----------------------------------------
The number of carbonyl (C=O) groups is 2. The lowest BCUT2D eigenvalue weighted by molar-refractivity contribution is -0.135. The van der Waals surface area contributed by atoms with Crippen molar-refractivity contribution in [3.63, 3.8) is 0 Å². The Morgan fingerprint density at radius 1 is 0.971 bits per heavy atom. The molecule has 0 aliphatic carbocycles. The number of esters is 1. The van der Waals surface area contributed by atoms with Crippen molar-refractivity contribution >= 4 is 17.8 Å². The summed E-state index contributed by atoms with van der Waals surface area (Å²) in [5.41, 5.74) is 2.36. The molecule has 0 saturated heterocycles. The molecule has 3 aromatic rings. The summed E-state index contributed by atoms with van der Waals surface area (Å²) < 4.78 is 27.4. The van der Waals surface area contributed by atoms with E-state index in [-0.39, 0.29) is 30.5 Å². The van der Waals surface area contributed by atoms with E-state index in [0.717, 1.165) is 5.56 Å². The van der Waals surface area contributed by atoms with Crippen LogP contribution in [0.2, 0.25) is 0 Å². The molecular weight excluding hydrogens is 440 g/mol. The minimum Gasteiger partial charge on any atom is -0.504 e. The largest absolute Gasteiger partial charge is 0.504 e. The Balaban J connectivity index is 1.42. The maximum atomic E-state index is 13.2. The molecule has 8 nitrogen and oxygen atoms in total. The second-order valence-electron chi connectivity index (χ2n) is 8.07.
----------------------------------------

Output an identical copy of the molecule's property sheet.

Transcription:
The number of carbonyl (C=O) groups is 2. The lowest BCUT2D eigenvalue weighted by molar-refractivity contribution is -0.135. The van der Waals surface area contributed by atoms with Crippen molar-refractivity contribution in [3.63, 3.8) is 0 Å². The Morgan fingerprint density at radius 1 is 0.971 bits per heavy atom. The molecule has 0 aliphatic carbocycles. The number of esters is 1. The van der Waals surface area contributed by atoms with Crippen molar-refractivity contribution >= 4 is 17.8 Å². The summed E-state index contributed by atoms with van der Waals surface area (Å²) in [5.41, 5.74) is 2.36. The molecule has 0 saturated heterocycles. The molecule has 3 aromatic rings. The summed E-state index contributed by atoms with van der Waals surface area (Å²) < 4.78 is 27.4. The van der Waals surface area contributed by atoms with E-state index in [-0.39, 0.29) is 30.5 Å². The van der Waals surface area contributed by atoms with E-state index in [0.717, 1.165) is 5.56 Å². The van der Waals surface area contributed by atoms with Crippen LogP contribution in [0.2, 0.25) is 0 Å². The molecular weight excluding hydrogens is 440 g/mol. The minimum Gasteiger partial charge on any atom is -0.504 e. The largest absolute Gasteiger partial charge is 0.504 e. The Balaban J connectivity index is 1.42. The maximum atomic E-state index is 13.2. The molecule has 8 nitrogen and oxygen atoms in total. The second-order valence-electron chi connectivity index (χ2n) is 8.07.